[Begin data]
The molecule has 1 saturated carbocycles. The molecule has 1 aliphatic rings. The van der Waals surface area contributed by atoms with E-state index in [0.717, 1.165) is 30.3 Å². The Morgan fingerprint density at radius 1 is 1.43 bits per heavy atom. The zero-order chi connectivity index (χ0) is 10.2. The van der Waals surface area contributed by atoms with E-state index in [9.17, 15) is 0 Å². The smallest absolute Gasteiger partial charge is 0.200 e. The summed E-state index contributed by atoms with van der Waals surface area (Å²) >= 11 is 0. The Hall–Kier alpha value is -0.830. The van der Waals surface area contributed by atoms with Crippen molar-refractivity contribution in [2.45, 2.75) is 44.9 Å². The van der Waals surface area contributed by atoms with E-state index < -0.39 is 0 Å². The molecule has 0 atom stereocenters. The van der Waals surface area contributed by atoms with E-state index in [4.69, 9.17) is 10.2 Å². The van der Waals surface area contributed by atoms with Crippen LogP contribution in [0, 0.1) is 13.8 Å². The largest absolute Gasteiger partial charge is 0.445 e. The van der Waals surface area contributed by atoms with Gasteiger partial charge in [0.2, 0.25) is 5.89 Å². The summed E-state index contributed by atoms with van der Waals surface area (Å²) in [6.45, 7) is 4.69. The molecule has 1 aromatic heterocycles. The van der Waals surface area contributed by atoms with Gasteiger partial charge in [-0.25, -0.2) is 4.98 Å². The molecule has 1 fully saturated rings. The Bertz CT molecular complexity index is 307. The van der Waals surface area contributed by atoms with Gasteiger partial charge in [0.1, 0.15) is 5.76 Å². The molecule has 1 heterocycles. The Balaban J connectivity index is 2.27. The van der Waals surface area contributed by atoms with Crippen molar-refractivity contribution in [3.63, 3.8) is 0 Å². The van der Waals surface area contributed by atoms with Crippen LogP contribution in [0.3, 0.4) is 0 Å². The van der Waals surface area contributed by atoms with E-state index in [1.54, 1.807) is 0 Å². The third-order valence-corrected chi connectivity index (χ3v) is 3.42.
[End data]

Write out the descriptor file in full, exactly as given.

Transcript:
The molecule has 1 saturated carbocycles. The molecule has 1 aliphatic rings. The van der Waals surface area contributed by atoms with E-state index in [0.717, 1.165) is 30.3 Å². The Morgan fingerprint density at radius 1 is 1.43 bits per heavy atom. The zero-order chi connectivity index (χ0) is 10.2. The van der Waals surface area contributed by atoms with E-state index in [9.17, 15) is 0 Å². The smallest absolute Gasteiger partial charge is 0.200 e. The summed E-state index contributed by atoms with van der Waals surface area (Å²) >= 11 is 0. The Hall–Kier alpha value is -0.830. The van der Waals surface area contributed by atoms with Crippen molar-refractivity contribution in [2.45, 2.75) is 44.9 Å². The van der Waals surface area contributed by atoms with E-state index < -0.39 is 0 Å². The molecule has 0 atom stereocenters. The van der Waals surface area contributed by atoms with E-state index in [4.69, 9.17) is 10.2 Å². The van der Waals surface area contributed by atoms with Crippen LogP contribution in [0, 0.1) is 13.8 Å². The largest absolute Gasteiger partial charge is 0.445 e. The van der Waals surface area contributed by atoms with Gasteiger partial charge in [0.2, 0.25) is 5.89 Å². The summed E-state index contributed by atoms with van der Waals surface area (Å²) in [6.45, 7) is 4.69. The molecule has 1 aromatic heterocycles. The van der Waals surface area contributed by atoms with Gasteiger partial charge in [-0.25, -0.2) is 4.98 Å². The molecule has 1 fully saturated rings. The Bertz CT molecular complexity index is 307. The van der Waals surface area contributed by atoms with Gasteiger partial charge in [0.1, 0.15) is 5.76 Å². The molecule has 1 heterocycles. The Balaban J connectivity index is 2.27. The van der Waals surface area contributed by atoms with Crippen molar-refractivity contribution in [3.63, 3.8) is 0 Å². The van der Waals surface area contributed by atoms with Crippen LogP contribution in [0.3, 0.4) is 0 Å². The van der Waals surface area contributed by atoms with E-state index in [1.54, 1.807) is 0 Å². The third-order valence-corrected chi connectivity index (χ3v) is 3.42.